I have been working as a researcher in a number of regions of Africa, focusing on conflict and its causes. I have observed many significant factors in aggravating conflicts, and in this posting I do not want to add to the large literature on the causes of conflict, but rather to address one important technological element in those conflicts.
In all my field research I have observed one common instrument used by all parties to a conflict, whether rebels and governments. This is the Toyota Land Cruiser. This vehicle is manufactured for civilian purposes in Japan, but now it has become the favored weapon of war in Africa and plays an important role in enabling insurgents and governments to conduct war in their preferred manner, and also to expand their theaters of operations. It is especially widely used in dry areas such as the Sahel and Sahara and in Somalia.
I have seen the Landcruiser used by rebels to transport weapons, ammunition and supplies. They adapt it to fix anti-aircraft guns which they use against ground targets and people, or heavy machine guns. Equipped with a high degree of mobility and first-strike capacity, the nature of rebellions has changed. Instead of trying to control a population and build a civilian support base, most rebels now use Landcruisers on operations that spread terror among civilian communities. They strike in order to demonstrate their power and capacity and to send a message to the public that they are able to inflict harm on governments. In addition, the Landcruiser has been used widely in illegal activities especially human trafficking, trading in small arms, attacks on traders by looting their trucks and goods, and even mounting assaults on banks or other public service that provide assistance to the ordinary citizen in towns or villages. All these offensive actions which spread fear among civilian communities involve using the Toyota Land Cruiser, which can therefore be considered one of the tools that aggravates conflict in Africa.
African governments spend large amounts of money to buy Land Cruisers to use them for war instead of using their resources in the field of development. Also various regional and international powers supply rebels with Landcruisers in order to destabilize or overthrow governments in ways that serve their interests.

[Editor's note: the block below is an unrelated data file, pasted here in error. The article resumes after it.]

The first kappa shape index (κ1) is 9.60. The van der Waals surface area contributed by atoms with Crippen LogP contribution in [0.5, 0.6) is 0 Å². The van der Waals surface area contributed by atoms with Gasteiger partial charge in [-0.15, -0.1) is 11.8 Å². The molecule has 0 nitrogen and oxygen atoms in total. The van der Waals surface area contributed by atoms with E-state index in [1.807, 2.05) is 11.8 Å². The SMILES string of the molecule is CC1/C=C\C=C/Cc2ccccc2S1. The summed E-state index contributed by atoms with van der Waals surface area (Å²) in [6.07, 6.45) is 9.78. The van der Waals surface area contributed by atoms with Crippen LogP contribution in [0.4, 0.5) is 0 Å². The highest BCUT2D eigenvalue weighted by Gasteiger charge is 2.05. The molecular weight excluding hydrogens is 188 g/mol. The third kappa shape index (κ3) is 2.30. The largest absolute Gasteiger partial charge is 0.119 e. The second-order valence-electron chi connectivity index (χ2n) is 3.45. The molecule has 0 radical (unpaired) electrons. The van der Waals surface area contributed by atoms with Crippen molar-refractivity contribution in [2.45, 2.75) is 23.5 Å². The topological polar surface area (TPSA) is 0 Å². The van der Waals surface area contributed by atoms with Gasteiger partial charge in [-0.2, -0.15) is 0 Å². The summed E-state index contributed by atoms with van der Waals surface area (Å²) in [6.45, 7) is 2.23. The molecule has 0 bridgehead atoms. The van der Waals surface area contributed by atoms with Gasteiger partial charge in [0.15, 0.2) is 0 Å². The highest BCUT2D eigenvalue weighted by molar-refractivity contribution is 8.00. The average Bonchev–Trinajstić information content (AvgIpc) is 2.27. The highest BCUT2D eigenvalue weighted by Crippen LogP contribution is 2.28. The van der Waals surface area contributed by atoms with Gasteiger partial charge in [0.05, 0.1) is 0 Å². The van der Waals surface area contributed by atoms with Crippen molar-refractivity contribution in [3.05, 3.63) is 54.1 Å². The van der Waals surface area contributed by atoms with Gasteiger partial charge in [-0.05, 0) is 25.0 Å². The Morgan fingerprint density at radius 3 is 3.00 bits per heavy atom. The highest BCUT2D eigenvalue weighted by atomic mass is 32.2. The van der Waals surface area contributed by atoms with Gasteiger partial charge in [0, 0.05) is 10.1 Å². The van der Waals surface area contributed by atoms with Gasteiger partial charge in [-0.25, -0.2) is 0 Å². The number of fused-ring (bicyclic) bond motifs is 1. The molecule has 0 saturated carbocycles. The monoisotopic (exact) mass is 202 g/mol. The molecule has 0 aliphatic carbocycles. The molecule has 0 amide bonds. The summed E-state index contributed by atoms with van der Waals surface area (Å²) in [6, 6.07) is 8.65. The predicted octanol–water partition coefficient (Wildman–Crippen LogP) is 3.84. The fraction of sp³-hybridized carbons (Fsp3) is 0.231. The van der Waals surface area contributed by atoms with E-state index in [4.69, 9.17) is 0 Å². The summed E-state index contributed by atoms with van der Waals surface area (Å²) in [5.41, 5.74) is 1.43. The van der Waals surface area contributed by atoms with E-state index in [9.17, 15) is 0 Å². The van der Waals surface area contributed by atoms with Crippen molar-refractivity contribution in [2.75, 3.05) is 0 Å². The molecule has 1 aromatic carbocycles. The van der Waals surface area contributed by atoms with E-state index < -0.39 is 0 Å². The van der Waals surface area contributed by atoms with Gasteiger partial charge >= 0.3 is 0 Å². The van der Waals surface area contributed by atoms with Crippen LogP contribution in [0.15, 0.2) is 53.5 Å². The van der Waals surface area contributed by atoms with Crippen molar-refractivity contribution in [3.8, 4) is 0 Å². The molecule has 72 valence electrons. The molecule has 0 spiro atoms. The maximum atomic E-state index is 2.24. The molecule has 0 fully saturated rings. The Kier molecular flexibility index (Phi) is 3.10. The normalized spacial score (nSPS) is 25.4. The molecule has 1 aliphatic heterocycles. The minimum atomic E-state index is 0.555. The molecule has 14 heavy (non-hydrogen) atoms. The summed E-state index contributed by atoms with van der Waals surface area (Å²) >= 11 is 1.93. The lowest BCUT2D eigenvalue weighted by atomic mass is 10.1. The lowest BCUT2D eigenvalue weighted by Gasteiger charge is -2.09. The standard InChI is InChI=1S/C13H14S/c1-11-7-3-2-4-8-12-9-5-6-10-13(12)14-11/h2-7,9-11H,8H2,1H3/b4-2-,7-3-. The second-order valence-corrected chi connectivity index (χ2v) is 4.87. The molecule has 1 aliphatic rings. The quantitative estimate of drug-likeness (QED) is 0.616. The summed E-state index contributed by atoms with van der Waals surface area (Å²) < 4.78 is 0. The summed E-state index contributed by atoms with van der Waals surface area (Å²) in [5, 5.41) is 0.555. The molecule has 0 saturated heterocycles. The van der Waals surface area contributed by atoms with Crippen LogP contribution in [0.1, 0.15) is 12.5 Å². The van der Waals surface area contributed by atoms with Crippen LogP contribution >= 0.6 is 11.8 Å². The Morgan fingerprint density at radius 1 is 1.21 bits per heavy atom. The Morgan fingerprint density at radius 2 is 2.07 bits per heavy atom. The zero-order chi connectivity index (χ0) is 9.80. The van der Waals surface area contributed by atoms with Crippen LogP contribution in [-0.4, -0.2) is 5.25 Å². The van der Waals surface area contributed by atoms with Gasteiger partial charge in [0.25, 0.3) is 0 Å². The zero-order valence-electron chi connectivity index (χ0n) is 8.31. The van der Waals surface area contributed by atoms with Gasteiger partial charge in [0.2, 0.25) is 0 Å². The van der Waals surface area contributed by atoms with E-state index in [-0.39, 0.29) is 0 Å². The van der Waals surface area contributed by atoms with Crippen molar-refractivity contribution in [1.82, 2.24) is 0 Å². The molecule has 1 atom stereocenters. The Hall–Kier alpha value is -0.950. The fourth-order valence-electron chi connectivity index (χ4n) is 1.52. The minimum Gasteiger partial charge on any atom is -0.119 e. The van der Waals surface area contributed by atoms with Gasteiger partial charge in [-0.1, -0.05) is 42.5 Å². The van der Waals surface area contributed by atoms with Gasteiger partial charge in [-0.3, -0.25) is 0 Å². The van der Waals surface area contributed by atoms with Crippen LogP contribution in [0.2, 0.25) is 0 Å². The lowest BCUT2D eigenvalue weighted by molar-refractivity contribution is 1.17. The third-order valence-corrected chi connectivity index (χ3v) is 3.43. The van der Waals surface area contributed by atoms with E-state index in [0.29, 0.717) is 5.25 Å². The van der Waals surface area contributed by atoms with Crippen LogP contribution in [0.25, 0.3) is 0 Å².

What I would like to highlight in this post, that the Toyota Company and the Japanese government receive huge economic benefits from selling this Land Cruiser battleship to African countries, while this proliferation of land battleships aggravates conflict in those same countries.
Ethically, should not Japan and those companies and governments that are involved in and benefit from distributing these Land Cruisers in Africa, which are used for military purposes, bear some responsibility for aggravating conflicts and the attendant loss of life and property?
As activists work on achieving peace and security in Africa, we have to find ways to reduce the role of Land Cruisers in aggravating conflict in Africa. We should demand mechanisms to restrict or prohibit its distribution and use for military purposes. Perhaps the sale of Land Cruisers to Africa be monitored and regulated in the same way that the arms trade is scrutinized.
The Japanese government and the Toyota company must bear some responsibility for distributing the material means for aggravating and prolonging conflicts in Africa. They should also find ways of putting conditions on selling Land Cruisers and monitoring their distributors and agents to know where these vehicles will be exported and for what purpose. They should contribute to peace and development efforts by offering economic assistance for the social development for those suffering communities negatively affected by Land Cruisers battleships.
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